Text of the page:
April 2008

Girl, 9, asks judge to name her jailed paedophile abuser

A paedophile was named after his nine-year-old victim wrote to a judge asking for him to be identified, to protect other youngsters.

The brave girl wrote to Liverpool Crown Court judge Mark Brown to say that rapist Brian Hardaker should be publicly named.

His crimes against the youngster were set to escape any publicity because of a banning order against his name.

Brian Hardaker was told he may remain in prison for the rest of his life

It was implemented after fears that naming him could lead to the identification of the girl, according to reports.

In her letter, she wrote: “I want you to let Brian Hardaker be named for what he did to me.

“At first I was scared that people were going to be nasty to me and not believe me about what I said he had done to me.

“But I now know people do actually believe me and have been kind to me. I asked my mum if he’d hurt anyone else but she said ‘I don’t know’.?

The girl continued: “I want people to know what he’s done and why he’s gone to prison in case he’s hurt anyone else.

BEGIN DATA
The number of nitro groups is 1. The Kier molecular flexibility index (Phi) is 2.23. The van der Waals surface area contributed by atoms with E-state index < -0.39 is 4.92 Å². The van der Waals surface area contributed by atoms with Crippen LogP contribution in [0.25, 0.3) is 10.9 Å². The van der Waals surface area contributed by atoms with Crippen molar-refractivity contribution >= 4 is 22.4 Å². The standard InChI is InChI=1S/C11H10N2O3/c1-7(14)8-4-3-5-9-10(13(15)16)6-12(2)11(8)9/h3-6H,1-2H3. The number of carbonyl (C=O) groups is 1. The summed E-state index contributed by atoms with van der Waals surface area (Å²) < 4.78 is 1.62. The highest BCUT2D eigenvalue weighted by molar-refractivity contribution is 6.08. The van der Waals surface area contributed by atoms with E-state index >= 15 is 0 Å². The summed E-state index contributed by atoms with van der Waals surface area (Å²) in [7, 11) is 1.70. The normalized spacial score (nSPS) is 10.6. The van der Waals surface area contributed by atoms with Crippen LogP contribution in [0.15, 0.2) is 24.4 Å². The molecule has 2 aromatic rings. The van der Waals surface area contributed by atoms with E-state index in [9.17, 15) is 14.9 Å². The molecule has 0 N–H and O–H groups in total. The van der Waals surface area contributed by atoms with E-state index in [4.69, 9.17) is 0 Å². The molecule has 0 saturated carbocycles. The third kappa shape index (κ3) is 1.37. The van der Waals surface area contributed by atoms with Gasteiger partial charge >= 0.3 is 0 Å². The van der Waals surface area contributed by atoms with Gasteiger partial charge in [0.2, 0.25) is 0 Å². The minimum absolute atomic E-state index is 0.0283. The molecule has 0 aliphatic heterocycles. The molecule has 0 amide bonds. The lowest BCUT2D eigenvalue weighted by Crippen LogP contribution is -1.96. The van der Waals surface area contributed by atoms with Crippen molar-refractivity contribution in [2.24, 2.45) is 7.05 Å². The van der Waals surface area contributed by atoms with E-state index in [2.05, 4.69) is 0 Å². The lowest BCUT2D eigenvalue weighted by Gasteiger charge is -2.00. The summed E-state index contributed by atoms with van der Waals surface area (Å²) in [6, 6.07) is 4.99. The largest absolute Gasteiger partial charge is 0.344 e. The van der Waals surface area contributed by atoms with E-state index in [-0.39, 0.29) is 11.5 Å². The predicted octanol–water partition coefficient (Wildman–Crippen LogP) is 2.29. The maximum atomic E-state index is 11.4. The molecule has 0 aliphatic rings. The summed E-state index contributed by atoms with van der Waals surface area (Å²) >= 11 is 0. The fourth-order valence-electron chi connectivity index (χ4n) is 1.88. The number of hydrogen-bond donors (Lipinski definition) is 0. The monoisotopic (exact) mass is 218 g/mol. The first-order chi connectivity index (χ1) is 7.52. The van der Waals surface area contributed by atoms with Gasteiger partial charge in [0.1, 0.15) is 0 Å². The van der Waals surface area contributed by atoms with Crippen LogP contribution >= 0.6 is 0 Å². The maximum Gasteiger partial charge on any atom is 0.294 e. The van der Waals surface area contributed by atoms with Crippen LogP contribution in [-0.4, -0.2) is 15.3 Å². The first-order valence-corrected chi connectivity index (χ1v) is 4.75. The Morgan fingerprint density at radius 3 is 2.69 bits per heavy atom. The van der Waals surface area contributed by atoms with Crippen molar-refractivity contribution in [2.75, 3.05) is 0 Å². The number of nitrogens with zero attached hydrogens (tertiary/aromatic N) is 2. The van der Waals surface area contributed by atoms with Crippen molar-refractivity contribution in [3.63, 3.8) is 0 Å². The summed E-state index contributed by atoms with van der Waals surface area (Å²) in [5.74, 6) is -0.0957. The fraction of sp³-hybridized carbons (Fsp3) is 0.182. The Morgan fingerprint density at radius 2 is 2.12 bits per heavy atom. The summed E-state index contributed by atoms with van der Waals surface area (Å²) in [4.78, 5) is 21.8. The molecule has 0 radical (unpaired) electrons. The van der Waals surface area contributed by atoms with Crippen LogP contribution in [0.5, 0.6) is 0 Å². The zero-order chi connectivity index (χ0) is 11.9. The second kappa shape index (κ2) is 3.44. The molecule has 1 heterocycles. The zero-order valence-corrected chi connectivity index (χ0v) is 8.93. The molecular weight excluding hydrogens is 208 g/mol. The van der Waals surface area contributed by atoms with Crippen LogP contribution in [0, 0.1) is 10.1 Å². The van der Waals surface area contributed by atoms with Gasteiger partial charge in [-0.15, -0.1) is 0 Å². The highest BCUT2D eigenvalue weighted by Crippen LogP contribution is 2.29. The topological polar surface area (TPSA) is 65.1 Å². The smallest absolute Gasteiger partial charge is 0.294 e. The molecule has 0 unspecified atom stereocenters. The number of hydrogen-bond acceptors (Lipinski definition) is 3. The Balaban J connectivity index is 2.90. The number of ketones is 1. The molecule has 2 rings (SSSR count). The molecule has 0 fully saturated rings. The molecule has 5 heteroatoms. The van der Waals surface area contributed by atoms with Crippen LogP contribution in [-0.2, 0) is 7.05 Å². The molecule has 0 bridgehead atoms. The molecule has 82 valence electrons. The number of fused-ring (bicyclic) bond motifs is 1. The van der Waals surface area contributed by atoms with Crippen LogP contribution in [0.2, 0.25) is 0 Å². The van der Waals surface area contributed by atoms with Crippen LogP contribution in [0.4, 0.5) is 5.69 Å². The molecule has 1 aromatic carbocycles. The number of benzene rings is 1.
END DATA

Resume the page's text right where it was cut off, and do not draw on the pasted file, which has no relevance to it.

“My mum and family and mum’s friends have all believed me and all said I’m brave for talking about it.”

Mr Hardaker, 38, of Netherton, Liverpool was told he should serve a minimum of six-and-a-half years in prison before being considered for parole.

But Judge Brown warned Mr Hardaker the sentence could mean he is never released.

Part of the letter written by the nine-year-old girl asking for Brian Hardaker to be named

He said: “I am keen to stress that in all practical respects this is the same as a life sentence.”

He added: “The sentence here is an indeterminate sentence for public protection, which is in effect imprisonment for life.

The former security guard started abusing the girl when she was seven.

He pleaded guilty to charges of rape and making indecent photographs and videos ? some showing children being raped.

Police arrested him after engineers found scores of sick images while they were fixing his computer.

The little girl’s mother paid tribute to her daughter’s resilience.

She said: “Now it’s like having my little girl, my angel, back again.”